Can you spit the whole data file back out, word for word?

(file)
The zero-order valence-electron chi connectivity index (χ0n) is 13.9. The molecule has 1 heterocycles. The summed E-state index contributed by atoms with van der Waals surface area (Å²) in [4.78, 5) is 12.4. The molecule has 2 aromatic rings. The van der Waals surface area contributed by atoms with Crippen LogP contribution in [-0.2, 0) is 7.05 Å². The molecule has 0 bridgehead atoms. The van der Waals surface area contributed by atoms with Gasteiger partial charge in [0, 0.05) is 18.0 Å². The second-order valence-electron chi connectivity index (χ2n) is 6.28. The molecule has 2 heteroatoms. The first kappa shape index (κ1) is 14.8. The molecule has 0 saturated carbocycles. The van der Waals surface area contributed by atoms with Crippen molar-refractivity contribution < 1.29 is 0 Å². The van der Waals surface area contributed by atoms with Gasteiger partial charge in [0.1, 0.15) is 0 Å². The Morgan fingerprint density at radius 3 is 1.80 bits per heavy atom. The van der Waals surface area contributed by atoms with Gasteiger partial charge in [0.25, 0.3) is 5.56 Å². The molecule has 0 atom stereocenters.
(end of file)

The zero-order valence-electron chi connectivity index (χ0n) is 13.9. The molecule has 1 heterocycles. The summed E-state index contributed by atoms with van der Waals surface area (Å²) in [4.78, 5) is 12.4. The molecule has 2 aromatic rings. The van der Waals surface area contributed by atoms with Crippen LogP contribution in [-0.2, 0) is 7.05 Å². The molecule has 0 bridgehead atoms. The van der Waals surface area contributed by atoms with Gasteiger partial charge in [0, 0.05) is 18.0 Å². The second-order valence-electron chi connectivity index (χ2n) is 6.28. The molecule has 2 heteroatoms. The first kappa shape index (κ1) is 14.8. The molecule has 0 saturated carbocycles. The van der Waals surface area contributed by atoms with Crippen molar-refractivity contribution < 1.29 is 0 Å². The van der Waals surface area contributed by atoms with Gasteiger partial charge in [0.1, 0.15) is 0 Å². The Morgan fingerprint density at radius 3 is 1.80 bits per heavy atom. The van der Waals surface area contributed by atoms with Gasteiger partial charge in [0.25, 0.3) is 5.56 Å². The molecule has 0 atom stereocenters.